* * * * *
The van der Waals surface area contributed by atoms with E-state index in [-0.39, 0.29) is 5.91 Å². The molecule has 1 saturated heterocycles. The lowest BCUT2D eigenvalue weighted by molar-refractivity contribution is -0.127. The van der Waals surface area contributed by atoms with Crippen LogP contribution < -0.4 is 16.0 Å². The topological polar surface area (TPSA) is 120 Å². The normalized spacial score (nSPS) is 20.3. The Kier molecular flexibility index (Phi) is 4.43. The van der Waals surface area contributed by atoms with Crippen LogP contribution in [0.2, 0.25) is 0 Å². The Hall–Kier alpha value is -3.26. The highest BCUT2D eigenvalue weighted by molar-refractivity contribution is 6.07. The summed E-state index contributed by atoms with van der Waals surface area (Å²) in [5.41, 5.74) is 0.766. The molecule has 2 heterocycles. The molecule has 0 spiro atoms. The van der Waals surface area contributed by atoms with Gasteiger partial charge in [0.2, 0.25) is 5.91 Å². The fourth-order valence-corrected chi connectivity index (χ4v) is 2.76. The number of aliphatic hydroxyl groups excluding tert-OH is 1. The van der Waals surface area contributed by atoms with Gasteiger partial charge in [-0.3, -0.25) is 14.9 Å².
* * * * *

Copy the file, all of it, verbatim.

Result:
The van der Waals surface area contributed by atoms with E-state index in [-0.39, 0.29) is 5.91 Å². The molecule has 1 saturated heterocycles. The lowest BCUT2D eigenvalue weighted by molar-refractivity contribution is -0.127. The van der Waals surface area contributed by atoms with Crippen LogP contribution < -0.4 is 16.0 Å². The topological polar surface area (TPSA) is 120 Å². The normalized spacial score (nSPS) is 20.3. The Kier molecular flexibility index (Phi) is 4.43. The van der Waals surface area contributed by atoms with Crippen LogP contribution in [0.2, 0.25) is 0 Å². The Hall–Kier alpha value is -3.26. The highest BCUT2D eigenvalue weighted by molar-refractivity contribution is 6.07. The summed E-state index contributed by atoms with van der Waals surface area (Å²) in [5.41, 5.74) is 0.766. The molecule has 2 heterocycles. The molecule has 0 spiro atoms. The van der Waals surface area contributed by atoms with Gasteiger partial charge in [0.2, 0.25) is 5.91 Å². The fourth-order valence-corrected chi connectivity index (χ4v) is 2.76. The number of aliphatic hydroxyl groups excluding tert-OH is 1. The van der Waals surface area contributed by atoms with Gasteiger partial charge in [-0.3, -0.25) is 14.9 Å².